From education to employment

Reports of a decline in business spending on employee training unsurprising

James Sutton CIM

Recent findings from the New Economics Foundation (NEF) have revealed a significant decline in overall business spending on employee training, which has fallen by a fifth over the last decade. This comes as no surprise to the Chartered Institute of Marketing (CIM).

The 21st century suffers from a pervasive short-sightedness. A focus on instant gratification blinds us to important investments and solutions that would deliver greater value in the longer term. Unfortunately, the recent findings from the NEF have served to further emphasise just how prevalent this short-term mindset is amongst employers when it comes to developing talent.

The problems with a short-term approach to training

As a training provider, CIM has unique insight into fluctuating spending on training which is often one of the first things cut when economic conditions are challenging. In the fast moving marketing industry, the quarter-to-quarter mentality can leave businesses on the back foot where they find themselves plugging skills gaps rather than building in long term capability.

There is often a disconnect between the training enquiries and requests we receive and the problem the business requesting training is actually trying to solve. Many training and investment decisions are made off the cuff. They are reactive decisions made with short term goals in mind. This approach to training ignores the elephant in the room and doesn’t address the long term needs of the business.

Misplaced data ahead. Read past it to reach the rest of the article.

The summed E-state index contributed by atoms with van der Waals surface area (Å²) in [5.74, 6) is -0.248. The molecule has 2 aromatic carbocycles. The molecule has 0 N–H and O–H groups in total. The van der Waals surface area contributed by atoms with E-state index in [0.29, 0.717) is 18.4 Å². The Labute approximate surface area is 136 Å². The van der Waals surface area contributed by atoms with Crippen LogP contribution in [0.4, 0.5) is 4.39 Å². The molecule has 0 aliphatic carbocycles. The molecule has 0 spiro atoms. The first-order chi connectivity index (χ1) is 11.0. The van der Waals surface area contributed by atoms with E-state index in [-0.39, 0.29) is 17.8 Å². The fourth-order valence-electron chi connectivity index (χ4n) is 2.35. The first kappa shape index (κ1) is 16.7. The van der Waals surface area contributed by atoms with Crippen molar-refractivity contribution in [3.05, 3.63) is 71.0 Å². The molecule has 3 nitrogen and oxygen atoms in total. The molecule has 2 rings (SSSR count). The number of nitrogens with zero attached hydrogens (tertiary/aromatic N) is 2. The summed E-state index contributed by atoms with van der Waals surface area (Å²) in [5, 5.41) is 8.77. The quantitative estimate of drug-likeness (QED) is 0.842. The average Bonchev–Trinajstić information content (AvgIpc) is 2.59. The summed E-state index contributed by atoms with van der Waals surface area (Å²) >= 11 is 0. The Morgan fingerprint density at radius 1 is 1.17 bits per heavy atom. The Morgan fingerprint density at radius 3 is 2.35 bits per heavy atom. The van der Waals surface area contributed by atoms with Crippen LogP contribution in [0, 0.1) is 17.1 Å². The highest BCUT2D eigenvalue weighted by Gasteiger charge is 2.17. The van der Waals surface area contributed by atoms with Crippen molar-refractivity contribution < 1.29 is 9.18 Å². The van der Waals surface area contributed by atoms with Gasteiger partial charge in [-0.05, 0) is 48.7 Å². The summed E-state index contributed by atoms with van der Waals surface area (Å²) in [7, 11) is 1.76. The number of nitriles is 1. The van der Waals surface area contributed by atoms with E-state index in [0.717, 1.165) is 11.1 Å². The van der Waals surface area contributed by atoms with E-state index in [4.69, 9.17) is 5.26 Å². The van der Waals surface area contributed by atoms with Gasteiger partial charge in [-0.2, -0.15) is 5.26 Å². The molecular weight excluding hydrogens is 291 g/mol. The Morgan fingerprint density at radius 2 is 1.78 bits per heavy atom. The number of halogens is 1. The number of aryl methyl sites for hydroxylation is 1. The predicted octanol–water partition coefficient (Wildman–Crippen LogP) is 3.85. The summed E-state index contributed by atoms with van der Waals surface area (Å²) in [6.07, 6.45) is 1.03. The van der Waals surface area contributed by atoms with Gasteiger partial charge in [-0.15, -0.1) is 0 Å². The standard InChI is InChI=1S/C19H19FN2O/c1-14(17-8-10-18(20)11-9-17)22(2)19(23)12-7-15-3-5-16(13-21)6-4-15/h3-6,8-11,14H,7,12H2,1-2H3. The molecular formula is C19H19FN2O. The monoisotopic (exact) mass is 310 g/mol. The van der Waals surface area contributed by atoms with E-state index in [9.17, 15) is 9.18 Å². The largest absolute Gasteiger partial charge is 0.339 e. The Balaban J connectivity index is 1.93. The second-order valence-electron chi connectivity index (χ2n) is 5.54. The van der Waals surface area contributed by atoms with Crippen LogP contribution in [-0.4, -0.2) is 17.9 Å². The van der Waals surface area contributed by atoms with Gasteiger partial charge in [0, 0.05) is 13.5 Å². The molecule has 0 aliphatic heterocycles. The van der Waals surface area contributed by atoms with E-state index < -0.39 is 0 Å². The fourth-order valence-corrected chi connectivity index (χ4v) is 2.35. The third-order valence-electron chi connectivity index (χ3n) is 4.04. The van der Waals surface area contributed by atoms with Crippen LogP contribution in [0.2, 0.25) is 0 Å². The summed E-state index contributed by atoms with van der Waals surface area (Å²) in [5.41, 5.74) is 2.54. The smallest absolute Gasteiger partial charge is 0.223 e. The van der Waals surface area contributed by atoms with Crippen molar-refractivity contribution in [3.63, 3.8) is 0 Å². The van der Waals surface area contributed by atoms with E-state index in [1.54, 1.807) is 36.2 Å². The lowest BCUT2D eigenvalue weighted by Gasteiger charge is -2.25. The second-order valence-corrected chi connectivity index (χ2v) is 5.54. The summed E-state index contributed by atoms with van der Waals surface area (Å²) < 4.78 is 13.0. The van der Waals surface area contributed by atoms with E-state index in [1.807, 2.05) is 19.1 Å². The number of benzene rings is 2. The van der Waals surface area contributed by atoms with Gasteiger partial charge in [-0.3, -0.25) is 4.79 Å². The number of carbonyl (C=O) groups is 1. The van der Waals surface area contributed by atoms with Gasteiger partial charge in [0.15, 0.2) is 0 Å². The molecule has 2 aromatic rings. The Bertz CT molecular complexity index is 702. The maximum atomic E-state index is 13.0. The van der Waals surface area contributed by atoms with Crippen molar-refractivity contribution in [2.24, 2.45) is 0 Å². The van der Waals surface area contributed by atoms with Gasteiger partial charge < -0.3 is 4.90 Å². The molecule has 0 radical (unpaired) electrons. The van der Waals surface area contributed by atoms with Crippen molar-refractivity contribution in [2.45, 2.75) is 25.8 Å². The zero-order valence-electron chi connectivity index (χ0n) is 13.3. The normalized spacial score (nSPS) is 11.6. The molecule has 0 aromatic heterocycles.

Employers can benefit from investing in employees

To unlock the potential of high performing teams, employers need to take a step back when considering any capability development decisions and ask themselves some searching questions. The most important of which is why are they training their staff in the first place. Is it to drive higher productivity levels? Is it so that the business can leverage emerging technologies? Following this, decision makers need to ask how training will this help the organisation to achieve its long term ambitions for growth. A clear objective linked to the business’ strategy will ensure that limited budgets are spent effectively and deliver the best returns.

CIM’s CMO75 research report identified skills shortages, recruitment and staff retention as the three biggest challenges facing marketing leaders. This combination can prove devastating to businesses. Losing staff members risks lulls in productivity, loss of knowledge and expertise and increased workloads leading to stress and burnout. Replacing staff members can also prove challenging and incur expensive recruitment fees. A focus on developing employees through training opportunities improves employee satisfaction and engagement and can reduce churn – but the key to unlocking the power of this approach is to ensure that training is aligned with the business’ long term goals.

Align training with strategy

The evolving needs of the marketing industry are a continual reminder of the critical need for businesses to understand the importance of building in capability rather than just training staff. Businesses need to take a long term view on this issue. There is no shortcut. Organisations need to invest time, effort and resources into developing an understanding of their skills gaps and aligning employee training against this, and their ambitions for growth.

Through making this crucial investment and ensuring they develop their people in line with the strategic objectives of the business, employers can unlock productivity gains in teams and ensure they have the technical skills, knowledge and mindset needed to give their organisations the best possible chances in today’s fiercely competitive market.  

James Sutton, Strategy and Commercial Director, CIM

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